2002 Emerging Leaders

Duane Blackburn

Enhanced airport security and helped in the effort against illegal drugs.

Duane Blackburn began his public service career just five years ago, but the 28-year old Navy electronics engineer’s accomplishments are already making a difference.

His work within the US Navy’s Naval Sea Systems Command (NAVSEA) and the National Institute of Justice (NIJ) confirms Blackburn’s commitment to serving his country. His responsibilities continue to grow immeasurably, as more federal agencies take note of his leadership abilities and innovative ideas.

Officially an employee of NAVSEA Dahlgren Division, Blackburn has worked for the Defense Department’s Counterdrug Technology Development Program Office since 1997. This agency is responsible for developing technologies to enhance the counterdrug capabilities of the Defense Department and federal civilian law enforcement agencies. Since 2001, he has spent part of his workweek on a detail to the NIJ’s Office of Science and Technology. NIJ, the research and development agency of the Justice Department, develops crime control and justice technologies for use at the state and local levels. His work for these two agencies enables Blackburn to provide advice and technical assistance to numerous external agencies at the federal, state, local, and sometimes international levels.

On average, Blackburn manages the work of ten individuals working on fifteen different projects in face recognition technology, voice identification systems, data analysis and visualization, interdiction, drug detection and drug screening. In all of these critical initiatives, his abilities to organize, manage, and facilitate progress has proved invaluable. Blackburn dedicates his time, energy, resourcefulness and team-building skills to planning and instituting innovative programs that rapidly place information and technology into the hands that can use them.

One such undertaking is the Facial Recognition Vendor Test 2000 (FRVT 2000) Evaluation Report. In 1998, Blackburn began studying biometrics only to learn that commercial face recognition systems were not performing as advertised. The fundamental problem was that prior evaluations did not follow sound engineering principles so their results were largely inaccurate for most applications. He set out to find a solution and initiated, assembled, and managed the multi-agency FRVT 2000 Evaluation Team.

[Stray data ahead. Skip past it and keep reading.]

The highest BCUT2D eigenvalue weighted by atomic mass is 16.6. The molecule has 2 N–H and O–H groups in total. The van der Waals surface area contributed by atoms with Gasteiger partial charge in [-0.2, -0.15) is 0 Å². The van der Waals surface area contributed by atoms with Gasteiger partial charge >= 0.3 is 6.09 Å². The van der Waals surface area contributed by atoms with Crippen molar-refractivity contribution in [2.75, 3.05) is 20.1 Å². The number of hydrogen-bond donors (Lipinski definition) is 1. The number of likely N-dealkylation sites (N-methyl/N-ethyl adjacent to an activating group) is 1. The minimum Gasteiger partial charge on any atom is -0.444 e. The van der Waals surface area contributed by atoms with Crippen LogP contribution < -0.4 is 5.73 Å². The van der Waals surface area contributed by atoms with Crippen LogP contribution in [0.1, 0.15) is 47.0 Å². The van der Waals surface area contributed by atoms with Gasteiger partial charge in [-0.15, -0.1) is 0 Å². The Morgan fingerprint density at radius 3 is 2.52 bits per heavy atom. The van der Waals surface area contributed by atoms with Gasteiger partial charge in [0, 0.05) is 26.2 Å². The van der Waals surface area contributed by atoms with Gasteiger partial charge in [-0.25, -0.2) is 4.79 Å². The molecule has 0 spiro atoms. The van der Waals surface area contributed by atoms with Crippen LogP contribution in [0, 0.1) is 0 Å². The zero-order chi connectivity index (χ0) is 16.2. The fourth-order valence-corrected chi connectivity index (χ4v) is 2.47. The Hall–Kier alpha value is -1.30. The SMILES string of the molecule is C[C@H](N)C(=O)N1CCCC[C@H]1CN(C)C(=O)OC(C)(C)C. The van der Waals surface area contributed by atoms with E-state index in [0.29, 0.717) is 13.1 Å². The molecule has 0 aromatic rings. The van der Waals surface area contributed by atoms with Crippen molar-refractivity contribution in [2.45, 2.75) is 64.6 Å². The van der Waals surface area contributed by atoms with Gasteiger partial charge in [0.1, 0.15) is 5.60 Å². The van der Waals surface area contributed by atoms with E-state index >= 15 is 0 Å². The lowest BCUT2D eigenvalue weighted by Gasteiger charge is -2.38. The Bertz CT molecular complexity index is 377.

The team’s report gave a much-needed technical assessment of the capabilities of commercially available face recognition systems. Many government officials, technologists and privacy advocates have studied these results for their own applications. Most consider the highly regarded FRVT Evaluation Report a permanent contribution to the field of biometrics and predict “that people fifty years from now will still be referencing this work.”

Blackburn’s contributions after the events of September 11 also illustrate his dedication to the US, specifically, by securing the nation’s airports. Along with the FAA, Blackburn established and co-chaired the Aviation Security Biometrics Working Group to bring together the collective expertise from several federal agencies. Using information gathered from government, industry and academia, the group formulated methods to improve aviation security systems via the addition of biometric technology. They found that these new technologies could directly affect airport access control, protection of the public in and around airports, passenger identification and aircrew identification. The FAA Administrator and Deputy Administrator used the information and findings assembled by the working group in some of their first congressional testimonies after the terrorist attacks.

After the creation of the Transportation Security Administration, Blackburn served as Defense Department representative on the newly formed “Go-Team” responsible for reviewing biometric technology and how it could be used to improve security throughout the transportation industry. Despite the massive task assigned, the team hammered out a report and briefing in less than 45 days that provided the baseline for TSA’s still-ongoing work.

These significant accomplishments demonstrate Blackburn’s ability to contribute his knowledge and experience to achieve a high-impact goal for the benefit of the nation he serves.